Q&A: Five-year forecasted returns

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Growth is slowing. Valuations have improved. Cash is returning. Trade chatter is a risk. The key takeaways from our five-year forecast, explained.

The most recent update to five-year forecasted returns from Anwiti Bahuguna and the Global Asset Allocation Team forecasts slightly more positive returns across asset classes than last time, but they’re still lower than historical averages. Josh Kutin gets into the details below.

 

December 2018, Long-term market outlook graphSource: Columbia Threadneedle Investments as of December 2018. Past performance does not guarantee future results.

 

Q: What do you expect for economic growth? 

Josh: Every six months, we try to figure out what’s going to happen over the course of the next five years. I say that casually, but when you look at forecasted returns, it’s important to consider the time horizon. We would have different results if we were focused on what’s going to happen tomorrow or a month from now. For this exercise, we focus on a five-year horizon and identify how different economic scenarios could play out. Our most likely scenario (50% likelihood) is that the economy will slow down and growth will return to trending levels. This isn’t a dire scenario, but it’s a little less profitable than we’ve seen in recent years. The next likely scenario (40%) is that chatter around trade and tariffs will derail growth. And the least likely scenario (10%) is that some of the business-friendly stimulus we saw last year continues longer than we expected. Overall, economic growth is slowing and the likelihood of the less-favorable economic scenarios has increased since the last time we did this exercise.  

 

Q: Why are the forecasted returns low? 

Josh: Ah, yes — that’s one of the most common questions we get! Long-term equity forecasts typically result in at least double-digit returns, but we’ve had single-digit return expectations the last several times we’ve done this exercise. The answer stems from growth expectations; over a five-year horizon, the consensus is that we’ll have some sort of negative economic event, which is keeping the forecasted returns to single digits. They are still positive, but less than historical averages. For advisors and investors, considering single-digit returns may help set expectations for what a portfolio may return over the next five years.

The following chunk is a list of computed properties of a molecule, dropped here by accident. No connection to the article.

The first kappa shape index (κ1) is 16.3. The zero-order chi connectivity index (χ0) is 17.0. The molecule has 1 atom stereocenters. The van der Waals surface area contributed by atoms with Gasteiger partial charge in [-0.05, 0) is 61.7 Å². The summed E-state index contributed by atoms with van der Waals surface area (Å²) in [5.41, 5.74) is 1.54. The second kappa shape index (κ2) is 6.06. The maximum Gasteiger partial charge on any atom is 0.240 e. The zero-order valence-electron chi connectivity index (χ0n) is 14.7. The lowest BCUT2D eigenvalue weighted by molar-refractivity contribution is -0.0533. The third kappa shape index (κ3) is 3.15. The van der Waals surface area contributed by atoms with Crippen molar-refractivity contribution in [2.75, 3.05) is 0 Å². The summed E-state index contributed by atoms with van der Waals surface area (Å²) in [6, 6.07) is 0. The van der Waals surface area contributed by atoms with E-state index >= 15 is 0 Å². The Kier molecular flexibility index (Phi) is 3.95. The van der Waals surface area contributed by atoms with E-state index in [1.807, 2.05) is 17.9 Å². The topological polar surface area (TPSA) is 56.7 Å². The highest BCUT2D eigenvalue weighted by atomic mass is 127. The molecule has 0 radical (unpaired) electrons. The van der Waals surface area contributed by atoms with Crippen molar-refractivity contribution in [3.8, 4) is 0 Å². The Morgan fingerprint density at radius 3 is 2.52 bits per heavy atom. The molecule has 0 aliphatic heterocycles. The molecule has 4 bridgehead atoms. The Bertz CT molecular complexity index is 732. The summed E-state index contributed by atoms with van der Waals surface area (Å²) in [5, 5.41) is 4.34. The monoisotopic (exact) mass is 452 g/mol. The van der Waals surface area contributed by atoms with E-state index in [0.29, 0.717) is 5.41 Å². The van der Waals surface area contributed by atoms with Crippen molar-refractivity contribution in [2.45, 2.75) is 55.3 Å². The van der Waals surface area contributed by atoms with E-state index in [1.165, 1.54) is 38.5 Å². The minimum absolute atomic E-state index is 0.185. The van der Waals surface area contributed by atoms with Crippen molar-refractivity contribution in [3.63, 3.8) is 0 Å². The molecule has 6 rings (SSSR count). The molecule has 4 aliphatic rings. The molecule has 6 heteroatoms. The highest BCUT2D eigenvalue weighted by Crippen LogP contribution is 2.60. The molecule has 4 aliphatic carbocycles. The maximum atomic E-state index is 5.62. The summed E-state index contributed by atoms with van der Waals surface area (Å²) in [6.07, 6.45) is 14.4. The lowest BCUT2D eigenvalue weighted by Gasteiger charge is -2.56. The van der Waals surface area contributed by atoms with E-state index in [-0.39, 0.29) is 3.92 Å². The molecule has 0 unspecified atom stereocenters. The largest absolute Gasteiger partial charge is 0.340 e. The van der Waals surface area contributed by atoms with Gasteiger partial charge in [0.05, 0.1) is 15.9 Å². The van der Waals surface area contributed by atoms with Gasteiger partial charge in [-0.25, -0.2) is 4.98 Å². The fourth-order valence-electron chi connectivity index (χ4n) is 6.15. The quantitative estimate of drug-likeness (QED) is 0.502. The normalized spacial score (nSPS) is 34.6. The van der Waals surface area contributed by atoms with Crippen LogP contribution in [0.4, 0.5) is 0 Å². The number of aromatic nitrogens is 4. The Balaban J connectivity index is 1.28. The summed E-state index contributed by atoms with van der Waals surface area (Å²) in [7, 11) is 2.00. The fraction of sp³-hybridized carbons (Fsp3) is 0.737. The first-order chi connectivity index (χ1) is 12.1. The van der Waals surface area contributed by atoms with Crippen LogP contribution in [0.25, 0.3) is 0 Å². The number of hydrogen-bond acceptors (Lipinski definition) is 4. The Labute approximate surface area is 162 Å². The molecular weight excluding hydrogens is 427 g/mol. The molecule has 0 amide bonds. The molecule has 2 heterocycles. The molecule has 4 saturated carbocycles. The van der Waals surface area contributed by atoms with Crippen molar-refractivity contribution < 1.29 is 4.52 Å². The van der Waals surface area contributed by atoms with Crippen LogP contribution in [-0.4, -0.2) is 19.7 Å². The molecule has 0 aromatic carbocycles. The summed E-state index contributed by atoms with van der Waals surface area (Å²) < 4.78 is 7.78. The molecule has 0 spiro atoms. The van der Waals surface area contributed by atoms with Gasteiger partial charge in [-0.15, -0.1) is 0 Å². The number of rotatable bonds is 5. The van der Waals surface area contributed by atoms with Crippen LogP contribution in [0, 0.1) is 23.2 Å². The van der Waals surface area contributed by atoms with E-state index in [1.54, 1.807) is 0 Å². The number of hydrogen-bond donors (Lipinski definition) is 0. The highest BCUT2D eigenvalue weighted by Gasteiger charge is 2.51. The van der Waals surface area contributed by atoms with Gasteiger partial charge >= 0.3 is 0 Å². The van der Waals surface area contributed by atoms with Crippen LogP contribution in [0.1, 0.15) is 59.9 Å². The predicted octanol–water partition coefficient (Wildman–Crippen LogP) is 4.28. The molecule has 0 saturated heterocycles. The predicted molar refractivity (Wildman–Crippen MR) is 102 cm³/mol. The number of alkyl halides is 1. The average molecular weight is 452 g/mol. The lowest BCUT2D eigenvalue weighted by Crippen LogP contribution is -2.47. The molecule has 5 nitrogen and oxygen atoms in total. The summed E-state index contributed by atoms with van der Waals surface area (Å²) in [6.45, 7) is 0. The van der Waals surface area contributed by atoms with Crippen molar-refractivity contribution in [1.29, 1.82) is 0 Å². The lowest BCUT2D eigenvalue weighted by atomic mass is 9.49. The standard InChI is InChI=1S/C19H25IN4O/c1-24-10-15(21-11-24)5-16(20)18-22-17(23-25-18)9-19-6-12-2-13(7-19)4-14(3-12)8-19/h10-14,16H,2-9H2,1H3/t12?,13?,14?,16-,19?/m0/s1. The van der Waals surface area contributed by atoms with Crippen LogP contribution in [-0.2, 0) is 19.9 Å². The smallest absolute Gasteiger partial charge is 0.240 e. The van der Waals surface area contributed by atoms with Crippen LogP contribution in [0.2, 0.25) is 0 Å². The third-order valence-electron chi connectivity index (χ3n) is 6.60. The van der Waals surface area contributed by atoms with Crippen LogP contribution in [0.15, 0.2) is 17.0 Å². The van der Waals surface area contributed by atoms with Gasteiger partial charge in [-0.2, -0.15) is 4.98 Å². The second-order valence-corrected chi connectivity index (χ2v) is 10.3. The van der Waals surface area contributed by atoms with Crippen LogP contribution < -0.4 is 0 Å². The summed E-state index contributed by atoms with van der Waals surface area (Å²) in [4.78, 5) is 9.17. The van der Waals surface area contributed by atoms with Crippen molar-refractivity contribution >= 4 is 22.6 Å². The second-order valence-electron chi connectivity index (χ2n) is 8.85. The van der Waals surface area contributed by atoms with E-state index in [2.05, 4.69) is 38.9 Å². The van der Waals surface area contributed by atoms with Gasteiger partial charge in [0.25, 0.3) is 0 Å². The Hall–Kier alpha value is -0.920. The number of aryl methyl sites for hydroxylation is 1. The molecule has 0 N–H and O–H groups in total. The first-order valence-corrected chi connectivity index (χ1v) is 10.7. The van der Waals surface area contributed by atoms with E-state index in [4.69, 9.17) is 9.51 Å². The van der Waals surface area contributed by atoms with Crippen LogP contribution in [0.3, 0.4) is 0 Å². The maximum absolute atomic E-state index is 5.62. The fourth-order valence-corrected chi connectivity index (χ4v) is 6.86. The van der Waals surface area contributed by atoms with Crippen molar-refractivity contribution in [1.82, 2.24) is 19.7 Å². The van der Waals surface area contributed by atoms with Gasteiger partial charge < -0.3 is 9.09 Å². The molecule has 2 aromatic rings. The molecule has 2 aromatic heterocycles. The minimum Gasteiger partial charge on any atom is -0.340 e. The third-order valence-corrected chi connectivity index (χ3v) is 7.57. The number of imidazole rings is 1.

Q: Forecasted equity returns have increased since six months ago, despite lower economic growth. How is that possible? 

Josh: It’s the result of improving valuations. The scenarios we just reviewed revolve around growth expectations, but there are additional inputs. One of them is valuation. Despite everything that’s going on in the world, equity valuations (or the price you pay for the potential risk/reward of equities) have improved. The high volatility at the end of 2018 helped bring valuations down since our last forecast. And as a result, our forecasted equity returns increased a little bit. 

 

Q: International equity has a higher forecasted return than the U.S. Why? 

Josh: If you look at long-term asset class results, it’s common for international asset classes to outperform. Everyone generally agrees that international equities (emerging markets in particular) have more volatility, which is consistent with a higher return. That’s why it’s quite common to see higher forecasted returns for international asset classes. Beyond that, valuations in international markets have improved, which introduces additional opportunities. 

 

Q: How should I interpret the return on cash? 

Josh: There’s a lot of discussion and uncertainty surrounding fixed-income markets, but this is one area where there’s consensus. A lot of people agree that it’s reasonable to expect over a 2% return from cash going forward (and possibly higher). Over the last decade, cash was returning closer to 0%, so it wasn’t really an option as a yield-producing asset class. It is now. This makes for a very different portfolio construction exercise, particularly when there are single-digit expectations for some equities. Cash is now a competitor for other asset classes. It’s more relevant than it’s been for a while, and we’re considering that as we build multi-asset portfolios. 

 

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